The History of Ancient Egypt : Revision Forthcoming : More Fragments of the Turin Canon of Kings (Kinglist, Papyrus) are Discovered in Italy

Evidence, evidence, evidence.

THIS IS SENSATIONAL NEWS for everyone who has an interest in the history of civilization, Ancient Egypt and the chronology of the Ancient Near East, which is based to a large degree on Egyptian chronology, and that in turn is based on a papyrus known as the Turin Canon of Kings.

More fragments of the Turin Canon have been found in Italy, so that the British Museum will now be re-reconstructing an already reconstructed papyrus, and that may give us some very new results about the Pharaonic Dynasties. See New fragments of the Turin King List : Fresh light on the pharaohs by Robyn Gillam, Discovery News, Ancient Tides, and La Stampa, Vittorio Sabadin “I faraoni scomparsi nel buco:Trovati nei sotterranei dell’Egizio di Torino i frammenti mancanti del “Papiro Reale”: sovrani sconosciuti e una storia da riscrivere” (see Google Translation into English), Roger Pearse , Muhlberger’s Early History, NewKerala.com , News from the Valley of the Kings , and Tim – The Egyptians.

I have a special “evidentiary” interest in that papyrus.

As I wrote a number of years ago at LexiLine:

As some of you know, I have several times recommended the re-study of the Turin Canon by new thermoluminescence methods, since I am sure some of the pieces of this important historical papyrus have been mis-pasted in the reconstruction process. Thermoluminescence would easily determine where the pieces should properly be pasted (by grains on the paper, etc.). My suggestions have fallen on deaf ears in Egyptology, for the … reason [that] – the object is “too important” to study – it might be damaged.

And so, erroneous conclusions drawn from a – surely – falsely reconstructed document are used to map the chronology of ancient Egypt, for which the Turin Canon is of eminent importance.

We provide our decipherment of columns I and II of the Turin Canon (viz. Turin Papyrus, Turin Kinglist) here, here, here and here. These digress from the erroneous ideas of mainstream Egyptology.

Rossella Lorenzi of Discovery News at Fragments of Ancient Egyptian Papyrus Found writes:

[S]tored between two sheets of glass in the basement of the Museo Egizio in Turin, the fragments belong to a 3,000-year-old unique document, known as the Turin Kinglist….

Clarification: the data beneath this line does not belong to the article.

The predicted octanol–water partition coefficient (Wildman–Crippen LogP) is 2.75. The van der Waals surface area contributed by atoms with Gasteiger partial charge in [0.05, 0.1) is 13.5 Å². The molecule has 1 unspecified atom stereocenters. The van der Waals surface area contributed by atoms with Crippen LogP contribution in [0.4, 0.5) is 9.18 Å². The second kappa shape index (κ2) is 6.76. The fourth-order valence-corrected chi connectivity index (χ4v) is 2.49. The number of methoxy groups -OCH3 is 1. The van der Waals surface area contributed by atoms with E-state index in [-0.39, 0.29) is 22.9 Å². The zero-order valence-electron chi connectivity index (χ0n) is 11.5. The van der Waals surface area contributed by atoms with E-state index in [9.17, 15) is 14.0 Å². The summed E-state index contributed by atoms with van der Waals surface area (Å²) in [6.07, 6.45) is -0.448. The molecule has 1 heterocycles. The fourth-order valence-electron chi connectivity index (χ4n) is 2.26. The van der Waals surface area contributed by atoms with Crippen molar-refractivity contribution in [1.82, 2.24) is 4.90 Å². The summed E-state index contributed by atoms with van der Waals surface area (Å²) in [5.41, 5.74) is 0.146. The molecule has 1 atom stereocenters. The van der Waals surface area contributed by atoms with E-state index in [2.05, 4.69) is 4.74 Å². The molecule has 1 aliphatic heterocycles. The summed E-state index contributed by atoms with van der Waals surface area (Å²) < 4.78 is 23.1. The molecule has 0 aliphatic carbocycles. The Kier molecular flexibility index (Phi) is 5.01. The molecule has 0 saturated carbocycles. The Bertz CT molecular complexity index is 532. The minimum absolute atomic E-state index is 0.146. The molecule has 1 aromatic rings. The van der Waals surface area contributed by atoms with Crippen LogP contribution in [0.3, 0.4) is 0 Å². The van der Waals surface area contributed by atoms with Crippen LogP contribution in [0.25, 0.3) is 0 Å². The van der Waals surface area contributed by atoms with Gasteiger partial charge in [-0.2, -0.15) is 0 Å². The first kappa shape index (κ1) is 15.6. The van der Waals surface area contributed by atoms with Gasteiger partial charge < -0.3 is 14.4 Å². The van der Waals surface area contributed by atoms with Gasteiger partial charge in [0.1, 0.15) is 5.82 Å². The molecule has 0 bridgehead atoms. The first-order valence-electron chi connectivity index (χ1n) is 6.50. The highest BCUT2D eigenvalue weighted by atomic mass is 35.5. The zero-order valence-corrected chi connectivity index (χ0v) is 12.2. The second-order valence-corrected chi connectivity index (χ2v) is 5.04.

Scholars from the British Museum were tipped off to the existence of the additional fragments after reviewing a 1959 analysis of the papyrus by a British archaeologist. In his work, the archaeologist, Alan Gardiner, mentions fragments that were not included in the final reconstruction on display at the museum. After an extensive search, museum researchers found the pieces….

The finding could help more accurately piece together what is considered to be a key item for understanding ancient Egyptian history.

This is one of the most important documents to reconstruct the chronology of Egypt between the 1st and 17th Dynasty,” Federico Bottigliengo, Egyptologist at the Turin museum, told Discovery News.

Unlike other lists of kings, it enumerates all rulers, including the minor ones and those considered usurpers. Moreover, it records the length of reigns in years, and in some cases even in months and days.

Some of the finest scholars have worked on the papyrus last century, but disagreement about its reconstruction has remained,” Bottigliengo said. “It has been a never-ending puzzle….

We are confident that a new examination with modern scientific techniques will enable a much improved reconstruction to be achieved,” Richard Parkinson, curator in the Department of Ancient Egypt and Sudan at the British Museum, told Discovery News.

As written by Robyn Gillam at Suite101.com, in a longer article which provides the most detailed coverage of this development:

With permission of the Italian government, the Turin Kinglist will travel to British Museum in London, where it will be subjected to advanced techniques that examine not only its content but the state and content of the document itself before being conserved in a way that ensures its more permanent preservation. The incorporation of the unplaced fragments and an overall rearrangement promise to usher in a whole new era in our understanding of Egyptian history and chronology.

This is a great day for the study of Ancient Egypt, because it means that the reconstruction of the Turin Papyrus will finally be corrected by the necessity to fit in the new fragments – which of course will demand that the old reconstruction also be reviewed. I am certain that my decipherment of Columns I and II will be shown to be accurate.

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